We’ve all heard about Nipplegate, the occasional F-bomb at the Grammys, and the gigantic fines from the FCC that typically follow these events, typically driven by the Parents Television Council, whose automated bitch line is responsible for about 99.8% of a quarter million complaints, which when investigated came from only 1500 individuals.
Founded by the son of Joseph McCarthy’s speechwriter, L. Brent Bozell, the organization is alleged to be more of a tool for raising funds for conservative politicians by stoking manufactured outrage than an actual tool for change.
The New York Times investigated Parents Television Council back in 2010 and came away with the following:
Like many nonprofit groups, the council raises money by mail: sign and return this petition — preferably with a donation — and we will send it to the F.C.C. But internal documents show that, at least for a period of some months, the council was opening tens of thousands of envelopes, looking for money, and skipping the rest of the steps.
In a March 2009 e-mail to [Timothy F. Winter, the council’s president], Patrick W. Salazar, who was the council’s vice president for development but is now one of its critics and has been accused by the group of trying to extort money from it, wrote, “Almost 195,000 pieces of donor/member mail was never sent to the intended recipient.”
So with the biggest threat to more racy programming more neutered by the day, and since basic cable programming — which must follow none of the FCC rules — draws 2/3 of American viewers, it’s obvious that, aside from a few busybodies, no one cares that much about the occasional f-bomb or nipslip.
And apparently the networks agree. Via Deadline:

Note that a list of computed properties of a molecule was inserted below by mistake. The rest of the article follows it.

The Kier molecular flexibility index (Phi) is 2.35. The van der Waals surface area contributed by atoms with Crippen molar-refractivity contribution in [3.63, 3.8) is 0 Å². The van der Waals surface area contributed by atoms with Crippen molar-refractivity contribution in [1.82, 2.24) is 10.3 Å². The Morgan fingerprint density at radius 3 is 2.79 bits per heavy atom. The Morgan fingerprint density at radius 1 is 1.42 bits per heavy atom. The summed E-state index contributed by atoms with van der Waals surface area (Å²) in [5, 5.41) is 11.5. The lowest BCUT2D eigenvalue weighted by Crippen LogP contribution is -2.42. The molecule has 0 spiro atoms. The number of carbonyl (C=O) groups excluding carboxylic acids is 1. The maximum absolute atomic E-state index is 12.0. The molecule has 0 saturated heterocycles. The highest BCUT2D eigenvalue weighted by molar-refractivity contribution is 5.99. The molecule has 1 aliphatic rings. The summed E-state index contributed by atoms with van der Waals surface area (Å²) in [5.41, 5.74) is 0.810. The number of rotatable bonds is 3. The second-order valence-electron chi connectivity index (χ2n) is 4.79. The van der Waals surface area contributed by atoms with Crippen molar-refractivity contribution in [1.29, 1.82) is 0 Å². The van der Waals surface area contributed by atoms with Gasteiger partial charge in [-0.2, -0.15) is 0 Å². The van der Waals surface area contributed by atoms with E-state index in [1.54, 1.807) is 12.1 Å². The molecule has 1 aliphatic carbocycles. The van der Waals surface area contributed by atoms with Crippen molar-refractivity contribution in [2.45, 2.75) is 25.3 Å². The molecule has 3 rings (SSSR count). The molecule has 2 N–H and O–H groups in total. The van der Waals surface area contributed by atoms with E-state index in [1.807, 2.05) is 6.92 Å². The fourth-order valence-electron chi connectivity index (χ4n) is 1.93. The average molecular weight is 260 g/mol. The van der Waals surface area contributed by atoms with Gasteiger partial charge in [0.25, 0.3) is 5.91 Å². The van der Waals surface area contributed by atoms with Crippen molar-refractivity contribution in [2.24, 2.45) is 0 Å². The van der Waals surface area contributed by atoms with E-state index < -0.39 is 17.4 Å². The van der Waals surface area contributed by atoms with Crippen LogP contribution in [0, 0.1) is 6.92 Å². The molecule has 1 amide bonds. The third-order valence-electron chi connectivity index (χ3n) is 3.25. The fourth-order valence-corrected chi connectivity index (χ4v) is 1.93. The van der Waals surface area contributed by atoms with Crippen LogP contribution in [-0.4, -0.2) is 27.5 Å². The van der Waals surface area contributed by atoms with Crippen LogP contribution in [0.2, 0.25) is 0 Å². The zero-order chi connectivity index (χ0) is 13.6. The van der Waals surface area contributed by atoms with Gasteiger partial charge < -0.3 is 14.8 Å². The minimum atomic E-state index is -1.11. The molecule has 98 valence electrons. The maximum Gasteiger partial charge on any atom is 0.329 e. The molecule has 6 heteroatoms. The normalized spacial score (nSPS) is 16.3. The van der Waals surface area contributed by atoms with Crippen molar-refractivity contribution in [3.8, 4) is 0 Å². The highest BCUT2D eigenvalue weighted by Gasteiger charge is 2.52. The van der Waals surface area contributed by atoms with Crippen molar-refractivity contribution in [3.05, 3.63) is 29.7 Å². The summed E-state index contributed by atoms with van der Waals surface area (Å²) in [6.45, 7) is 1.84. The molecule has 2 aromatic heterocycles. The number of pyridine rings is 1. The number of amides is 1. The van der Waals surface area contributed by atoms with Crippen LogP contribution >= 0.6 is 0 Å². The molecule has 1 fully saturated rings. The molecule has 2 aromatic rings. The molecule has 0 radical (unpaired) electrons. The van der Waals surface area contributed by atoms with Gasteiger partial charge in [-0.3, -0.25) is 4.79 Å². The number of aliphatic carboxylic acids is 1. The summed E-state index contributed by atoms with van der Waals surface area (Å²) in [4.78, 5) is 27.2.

When they talk to Wall Street, broadcast moguls love to boast about their financial power and unparalleled ability to reach mass audiences. But the FCC heard a different story this week from networks as they challenged the agency’s efforts to minimize indecent programming. Companies say that the rules are too vague, that they clash with broadcasters’ First Amendment rights, and that parents can control what their kids watch. But ABC, CBS, Fox, and NBC also say that rules are archaic because the networks have lost so much cultural clout. Fox says in an FCC filing, “Americans today, including children, spend more time engaged with non-broadcast channels delivered by cable and satellite television, the Internet, video games and other media than they do with broadcast media.” In a separate filing, NBCUniversal observes that ”Broadcast TV is not a uniquely pervasive presence in the lives of 21st Century Americans.”
Granted, it’s interesting to see the broadcasters essentially saying, “We don’t need to abide by the rules anymore everybody’s watching the cable networks instead!” But still, they sort of have a point. In today’s world, what’s the actual difference — practically speaking — between cable networks and the broadcast networks? Nothing, really, when it comes to the way most people receive TV.
My recommendation? Follow the basic-cable self-imposed rules (with limits on naughtiness before 10pm), which has seemed to be a rare case of self-regulation working, and have the FCC bring anyone who complains to don the Clockwork Orange glasses for a marathon of Pulp Fiction and The Big Lebowski on a loop. That’ll solve the problem right there.